Often times, we see highflying workers at corporate fields complaining about lack of compatibility with other highflying team members. So the company goal becomes jeopardized. How intelligent is that? We also see this in government, where sound people collectively make dumb decisions. It’s not for the lack of ideas, but the seamless integration of it and that of others for the common good. How intelligent is that? An ancient Greek philosopher of the Oracle of Delphi states,
“An intelligent man is one who enters with ease and completeness into the spirit of things and the intention of persons and problems, and then arrives at an end by the shortest route”.
But it has become a norm in Africa that we excel at individual intelligence but fail at collective intelligence. In a nutshell, we outsmart ourselves to nowhere.
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Great ideas don’t come within but between people and that intention must be managed, from a project to a product that actually solves the big problem. It’s a lot of refining and the ability to let that happen. Next time you discuss that business idea with your team, don’t get frustrated that it is continually refined; at the end of the day, everyone must agree to disagree. That’s the heart of collective intelligence.
There are different approaches to system thinking, but the most ignored yet most important approach is from the angle of human interactions. We most times design our products from our view or in the case of production, from the factory and even in isolation from the real-world need of the customer whereas it should first be from the mind of the potential user and customer. It starts by asking, what does the customer really want, how does the customer even think, what is the problem to be solved?
As we ask those questions, we consistently keep them in mind to avoid variation to achieve alignment. In the words of Jim Collins,
“Building a visionary company requires 1% vision and 99% alignment.”
He also states that collective intelligence refers to a group’s combined capacity and capability to perform a wide variety of tasks and solve diverse problems for a common goal.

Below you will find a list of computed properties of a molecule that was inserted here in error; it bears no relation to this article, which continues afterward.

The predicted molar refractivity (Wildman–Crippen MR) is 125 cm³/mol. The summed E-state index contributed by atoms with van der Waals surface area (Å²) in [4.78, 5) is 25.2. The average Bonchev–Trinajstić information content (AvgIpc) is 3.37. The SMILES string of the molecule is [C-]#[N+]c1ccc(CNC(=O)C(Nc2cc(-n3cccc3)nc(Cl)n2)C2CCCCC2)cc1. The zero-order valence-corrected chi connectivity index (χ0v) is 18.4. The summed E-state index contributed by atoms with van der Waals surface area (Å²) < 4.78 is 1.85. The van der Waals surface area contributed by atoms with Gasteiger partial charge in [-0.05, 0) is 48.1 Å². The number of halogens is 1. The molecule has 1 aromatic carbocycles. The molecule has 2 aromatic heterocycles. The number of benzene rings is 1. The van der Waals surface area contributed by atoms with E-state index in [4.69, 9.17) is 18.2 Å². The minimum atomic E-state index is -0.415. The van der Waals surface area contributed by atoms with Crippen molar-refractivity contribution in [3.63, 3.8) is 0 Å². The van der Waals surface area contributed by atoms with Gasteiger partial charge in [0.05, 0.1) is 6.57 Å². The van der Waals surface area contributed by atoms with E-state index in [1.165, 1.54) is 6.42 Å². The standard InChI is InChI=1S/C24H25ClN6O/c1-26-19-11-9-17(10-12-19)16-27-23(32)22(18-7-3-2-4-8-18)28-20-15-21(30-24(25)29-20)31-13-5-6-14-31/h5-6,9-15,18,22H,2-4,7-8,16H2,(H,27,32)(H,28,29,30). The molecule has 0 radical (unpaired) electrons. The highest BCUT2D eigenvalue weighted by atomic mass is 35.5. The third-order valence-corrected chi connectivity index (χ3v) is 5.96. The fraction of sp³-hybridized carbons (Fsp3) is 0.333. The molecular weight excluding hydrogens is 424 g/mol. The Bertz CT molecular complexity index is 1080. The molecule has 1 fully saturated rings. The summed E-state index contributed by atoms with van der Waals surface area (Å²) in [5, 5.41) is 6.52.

Collective intelligence has been found to consistently be predictive of the future performance of groups and teams. The difference between Africa and the rest of the world is that we have not mastered this art of collective intelligence, and this has resulted in a clear cut difference in collective excellence.
The primary difference between IQ (individual intelligence) and CQ (collective intelligence) is the social dimension and the ability of groups to achieve unity of purpose, action and thought. Teams with high levels of CQ achieve a state of interdependence and flow when they are working together. In addition, ideas that are collectively reviewed are more prone to easy implementation than those that are unilaterally imposed.
Collective intelligence is the act of corporately solving the ultimate problem. It is taking anything out that gets on the way, sometimes our individuality and difference. It is playing Michelangelo in developing a masterpiece. Michelangelo was once asked how he made such great images from mere carvings from large marbles, he said: “I saw David in the marble and carved until I set him free”. In another statement, he said, “I kept chipping away anything that didn’t look like David”. That’s the point.Featured Image Source: Global Cosmetics News